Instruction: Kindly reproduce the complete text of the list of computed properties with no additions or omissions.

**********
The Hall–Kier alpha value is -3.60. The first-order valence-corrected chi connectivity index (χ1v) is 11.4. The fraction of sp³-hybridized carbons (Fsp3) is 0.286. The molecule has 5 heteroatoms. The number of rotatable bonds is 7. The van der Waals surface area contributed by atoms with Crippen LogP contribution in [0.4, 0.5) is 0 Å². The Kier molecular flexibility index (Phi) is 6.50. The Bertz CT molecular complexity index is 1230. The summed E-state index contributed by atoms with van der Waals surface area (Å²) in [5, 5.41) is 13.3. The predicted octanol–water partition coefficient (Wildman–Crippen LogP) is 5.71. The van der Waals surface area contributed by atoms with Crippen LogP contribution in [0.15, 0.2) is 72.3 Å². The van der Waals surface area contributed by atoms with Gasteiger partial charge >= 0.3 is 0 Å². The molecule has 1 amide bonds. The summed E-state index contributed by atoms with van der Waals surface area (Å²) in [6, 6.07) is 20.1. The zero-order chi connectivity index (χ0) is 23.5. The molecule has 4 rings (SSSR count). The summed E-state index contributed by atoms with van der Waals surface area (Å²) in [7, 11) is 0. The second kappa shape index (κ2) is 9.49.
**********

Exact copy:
The Hall–Kier alpha value is -3.60. The first-order valence-corrected chi connectivity index (χ1v) is 11.4. The fraction of sp³-hybridized carbons (Fsp3) is 0.286. The molecule has 5 heteroatoms. The number of rotatable bonds is 7. The van der Waals surface area contributed by atoms with Crippen LogP contribution in [0.4, 0.5) is 0 Å². The Kier molecular flexibility index (Phi) is 6.50. The Bertz CT molecular complexity index is 1230. The summed E-state index contributed by atoms with van der Waals surface area (Å²) in [5, 5.41) is 13.3. The predicted octanol–water partition coefficient (Wildman–Crippen LogP) is 5.71. The van der Waals surface area contributed by atoms with Crippen LogP contribution in [0.15, 0.2) is 72.3 Å². The van der Waals surface area contributed by atoms with Gasteiger partial charge >= 0.3 is 0 Å². The molecule has 1 amide bonds. The summed E-state index contributed by atoms with van der Waals surface area (Å²) in [6, 6.07) is 20.1. The zero-order chi connectivity index (χ0) is 23.5. The molecule has 4 rings (SSSR count). The summed E-state index contributed by atoms with van der Waals surface area (Å²) in [7, 11) is 0. The second kappa shape index (κ2) is 9.49.